Precedence is a property of the syntax of an operator that specifies how it is parsed. Only operators, i.e. functions with special syntax, can have precedence. Precedence values are nonnegative integers: 0, 1, … Lower numbers bind more tightly.

For example, the operator + binds less tightly (i.e. has a higher precedence value) than the operator * and so the expression a+b*c is parsed as a+(b*c), as one would expect.

Infix operators can have different left-side and right-side precedence – this allows us to parse expressions such as \(a-b+c\) correctly, as \((a-b)+c\), and not as \(a-(b+c)\).


Properties are special additional objects (tags) that can be tied to expressions. For example, the expression {1+x} may be tagged by an expression {y} by the command

In> a:= ExtraInfo'Set(1+x,y);
Out> 1+x;

Now a refers to an expression 1+x which is different from all other copies of 1+x because it is tagged by y.


Rules are the principal mechanism of expression evaluation in yacas. A rule specifies that a certain symbolic expression is to be replaced by another expression. If no rule that matches a given symbolic expression can be found, the expression is left unevaluated. This is usually the desired behavior for a CAS. For example, a user can type

In> func1(x+0)
Out> func1(x);

and use an undefined function {func1}. Since no rules are defined for the function {func1}, it is not evaluated, but its argument has been simplified.

Only expressions containing functions can be evaluated by rules. (Atoms are evaluated only if they are bound to a value.)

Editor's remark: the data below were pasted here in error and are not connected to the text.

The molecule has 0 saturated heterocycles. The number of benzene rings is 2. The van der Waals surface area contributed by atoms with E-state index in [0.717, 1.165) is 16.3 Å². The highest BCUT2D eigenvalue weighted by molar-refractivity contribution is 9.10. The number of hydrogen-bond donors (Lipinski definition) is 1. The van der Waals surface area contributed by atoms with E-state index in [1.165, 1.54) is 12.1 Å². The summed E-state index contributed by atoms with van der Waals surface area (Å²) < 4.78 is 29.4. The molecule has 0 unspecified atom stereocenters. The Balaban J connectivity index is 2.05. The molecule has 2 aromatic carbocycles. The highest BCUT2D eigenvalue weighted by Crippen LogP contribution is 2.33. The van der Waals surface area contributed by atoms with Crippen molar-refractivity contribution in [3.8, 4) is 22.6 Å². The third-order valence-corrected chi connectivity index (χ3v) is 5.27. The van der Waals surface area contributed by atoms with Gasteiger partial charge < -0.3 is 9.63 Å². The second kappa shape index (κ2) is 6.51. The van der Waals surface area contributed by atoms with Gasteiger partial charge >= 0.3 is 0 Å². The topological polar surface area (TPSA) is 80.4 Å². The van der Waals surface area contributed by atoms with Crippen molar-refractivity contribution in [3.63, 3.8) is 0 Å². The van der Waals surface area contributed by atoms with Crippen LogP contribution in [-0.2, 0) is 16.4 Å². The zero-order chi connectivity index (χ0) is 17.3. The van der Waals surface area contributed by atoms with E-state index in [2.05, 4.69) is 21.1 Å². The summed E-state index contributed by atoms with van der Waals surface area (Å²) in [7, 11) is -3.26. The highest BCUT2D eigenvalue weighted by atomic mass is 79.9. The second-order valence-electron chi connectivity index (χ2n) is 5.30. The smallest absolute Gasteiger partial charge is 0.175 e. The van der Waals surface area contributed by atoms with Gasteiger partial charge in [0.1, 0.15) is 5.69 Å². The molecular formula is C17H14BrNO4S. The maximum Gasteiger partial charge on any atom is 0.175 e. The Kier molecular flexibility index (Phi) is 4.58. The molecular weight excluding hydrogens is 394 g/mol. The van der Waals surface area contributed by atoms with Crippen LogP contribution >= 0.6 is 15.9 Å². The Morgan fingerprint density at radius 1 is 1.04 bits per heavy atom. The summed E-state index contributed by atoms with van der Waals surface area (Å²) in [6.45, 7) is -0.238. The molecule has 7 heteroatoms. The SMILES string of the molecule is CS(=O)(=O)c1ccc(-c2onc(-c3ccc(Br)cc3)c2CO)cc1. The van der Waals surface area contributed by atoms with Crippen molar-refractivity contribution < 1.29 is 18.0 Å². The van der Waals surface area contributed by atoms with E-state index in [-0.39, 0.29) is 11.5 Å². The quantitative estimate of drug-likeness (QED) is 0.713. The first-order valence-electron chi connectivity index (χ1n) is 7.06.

Several rules can be defined for a given function. Rules can be erased or added at run time.

See also

Rule(), <--(), Retract()


A string is an atom with character string value, for example, "abcd". Individual characters of the string can be accessed using the [] operation. Some string manipulation functions are supported.


Yacas uses an infix syntax similar to C or Fortran. However, the syntax is entirely user-defined and very flexible. Infix, prefix, postfix operators can be defined, as well as “bodied” functions. This allows to write mathematical expressions more comfortably, for example

In> D(x) Sin(x)+1
Out> Cos(x);

Functions with special syntax can have different precedence.

threaded function

Threaded function applied to a list

In> Cos({Pi/2, Pi/4})
Out> {0,Sqrt(1/2)}

Variables are symbolic atoms bound to a “value”. Value is any Yacas object, such as an atom or a list. For example, after executing

In> a := 1
Out> 1;

the symbolic atom {a} becomes a variable bound to a value, the numeric atom {1}.

See also

Eval(), :=(), Clear()


Yacas is Free Software (logiciel libre) and comes with NO WARRANTY. See GNU Lesser General Public License for more information.